"Quid Est Veritas?"

"Behold, the Man!", said Pilate, hoping the beaten Jesus would satisfy the mob, but it was Friday, and they wanted their show, so Pilate sent Jesus to Golgotha, proclaiming he did so under duress from the Jews, and without the innocent blood of Jesus on his hands. 
It would be nice if it were true, perhaps, that we only have to believe that long ago some dead Jewish criminal, executed for sedition against the Roman Empire, and thus having paid the price for all human transgression, rose from his tomb after 40 hours in Hades.

And now, if we proclaim Jesus Christ our Lord and Savior of the world, we do not have to die, but can live forever with God in heaven.

Jesus said he came into the world to proclaim this good news, and that his truth is open to any person who has the eyes and ears to see and hear the truth.

And yet, a skeptical heart, which must be the heart of any reasonable person, is drawn to that question allegedly asked by Pilate on Good Friday:

Quid est veritas?—What is truth?

Jesus does not answer Pilate of course. Quid est veritas? is a philosophical question, not a religious one. For a religious person, there is only one answer, without any basis in a tangible, demonstrable fact: God is truth. This is, for a person truly open to the Light of the Holy Spirit, as obvious as saying the sky is blue or that they love their children. It does not, and really cannot be explained to anybody else. It is a matter of deep, and unavoidable, faith in the divine.

But, is this evasion of Pilate's question an honest engagement? If it were a question about anything else, and we answered as Jesus—those who are open to truth will believe me, and otherwise not—we would detect a rhetorical rat. Jesus is implying of course that he possesses and expresses the truth, and the proof of it is that those who believe in him are capable of seeing and hearing the truth. And that is a circular argument.

Now, to be fair, Jesus spends a lot of time explaining what he means by truth, or by a Christian view of it. Basically, he says look to one's actions, in accord with Christian principles, and this reveals the truth of one's heart and convictions, and further is an exemplar of the greater, divine truth at work.

This is very appealing, but it again asks us to assume without evidence that there is a divine truth at work, and that a human being (especially one who claims it) is its holy agent. Why would God, necessarily, have any truth at all, or any purpose or plan to be working out in the Universe? It is fair to say that if he did, he might not see any reason to tell humans about it, or to reveal it in its fulness; but to entertain that point, we have to allow for the possibility of something never demonstrated in the entire history of the world (at least in the part humans have been around to document): that there is any God in the first place.

Let us skeptically demand to be shown, before we start arguing about the nature of God's plan, or how we may or may not fit into it, if there is any God to be making this plan. And what is this extraordinary evidence?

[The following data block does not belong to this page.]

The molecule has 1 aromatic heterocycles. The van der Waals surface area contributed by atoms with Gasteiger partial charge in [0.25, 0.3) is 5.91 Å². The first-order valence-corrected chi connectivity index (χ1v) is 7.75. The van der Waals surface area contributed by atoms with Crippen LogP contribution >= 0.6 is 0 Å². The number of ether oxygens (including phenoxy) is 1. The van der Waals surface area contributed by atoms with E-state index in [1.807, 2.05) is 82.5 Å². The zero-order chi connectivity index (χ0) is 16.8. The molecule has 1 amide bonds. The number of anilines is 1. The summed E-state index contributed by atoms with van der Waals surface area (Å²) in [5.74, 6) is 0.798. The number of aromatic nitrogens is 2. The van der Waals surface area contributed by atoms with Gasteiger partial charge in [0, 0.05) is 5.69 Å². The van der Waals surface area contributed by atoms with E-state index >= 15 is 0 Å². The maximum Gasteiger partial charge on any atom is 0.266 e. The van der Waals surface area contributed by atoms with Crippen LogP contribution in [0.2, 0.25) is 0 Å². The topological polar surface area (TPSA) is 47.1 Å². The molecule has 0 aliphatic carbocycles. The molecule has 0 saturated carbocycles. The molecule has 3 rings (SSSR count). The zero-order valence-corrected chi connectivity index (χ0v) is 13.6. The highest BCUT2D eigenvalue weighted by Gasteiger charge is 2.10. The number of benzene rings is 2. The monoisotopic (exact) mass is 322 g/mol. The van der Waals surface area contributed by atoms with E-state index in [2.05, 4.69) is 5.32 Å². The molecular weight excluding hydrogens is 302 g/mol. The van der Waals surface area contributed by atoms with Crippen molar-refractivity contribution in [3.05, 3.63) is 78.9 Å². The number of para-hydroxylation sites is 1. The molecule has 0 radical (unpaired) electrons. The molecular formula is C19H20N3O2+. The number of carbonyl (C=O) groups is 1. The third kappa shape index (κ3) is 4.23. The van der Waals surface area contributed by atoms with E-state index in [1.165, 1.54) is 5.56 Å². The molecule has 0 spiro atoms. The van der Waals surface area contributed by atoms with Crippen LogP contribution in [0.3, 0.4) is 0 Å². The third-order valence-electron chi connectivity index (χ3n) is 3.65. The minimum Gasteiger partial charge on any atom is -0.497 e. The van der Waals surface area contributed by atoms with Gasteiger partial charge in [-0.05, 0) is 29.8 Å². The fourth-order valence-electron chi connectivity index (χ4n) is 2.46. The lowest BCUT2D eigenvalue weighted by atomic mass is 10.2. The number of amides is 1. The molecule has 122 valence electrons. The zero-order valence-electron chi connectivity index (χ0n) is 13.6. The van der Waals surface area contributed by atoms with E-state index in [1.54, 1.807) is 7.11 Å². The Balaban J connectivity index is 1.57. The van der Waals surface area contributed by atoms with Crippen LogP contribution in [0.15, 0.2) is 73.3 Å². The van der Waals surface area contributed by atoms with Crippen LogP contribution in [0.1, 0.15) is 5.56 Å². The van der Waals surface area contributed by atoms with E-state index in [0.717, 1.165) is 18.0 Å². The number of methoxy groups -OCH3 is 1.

For most Christians, Jews, and Muslims, the answer is: the Bible (and Koran) is the Word of God, and it tells us He is real, and further that he cares about us each and every one.

But if I told you Winnie the Pooh was a documentary of a real animated stuffed bear, you would smile and know I was either exaggerating or suffering from a naive level of literalness.

Am I being insulting comparing the monotheistic holy books to a story meant to enchant children? Perhaps insult is the inevitable result of suggesting that people begin the often excruciating process of growing up.

Recall what Jesus says: "Except ye be converted, and become as little children, ye shall not enter into the kingdom of heaven."

Now, generally, this is interpreted to mean: "Become trusting, unquestioningly faithful, children of God."

However, if you think about it, one of the key characteristics of being a child, even a little child, is that one asks questions. And given that the answers will necessarily be expected by adults to be taken as true without experience or demonstration, a child necessarily takes a lot of his received knowledge of the world on faith alone.

The good little children, presumably, accept what they are told, like what Jesus seems to be saying.

The bad little children, the intelligent ones in other words, knowing they have no personal experience of the myriad alleged facts and truths of the world, make a distinction between what they are expected to regurgitate or affirm to please their masters, and what they actually know. And they will not be able to keep from doing the right thing, to keep asking "Quid est veritas?", or simply "Quid est?"—what is it?

We should recall that Jesus does not say what kind of little child we should be. It is implied that all shall enter the kingdom of heaven, faithful and skeptical alike.

Yet Jesus does tell us that "blessed are they that have not seen, and yet have believed".

But naturally these, like the poor and the meek, would need to be blessed (divinely favored), for they believe unquestioningly, and are at a disadvantage in a world of sharp, unforgiving duplicity. Jesus would tell us however that it is no disadvantage when one naively believes the truth.

That takes us back to Pilate's question, which again Jesus never answered.

As I said in the beginning, it would be nice if it were true, but in light of the lack of any evidence to think it is so, the Christian myth has to be rejected without hope of reasonable resurrection.

Happy Easter.

Comments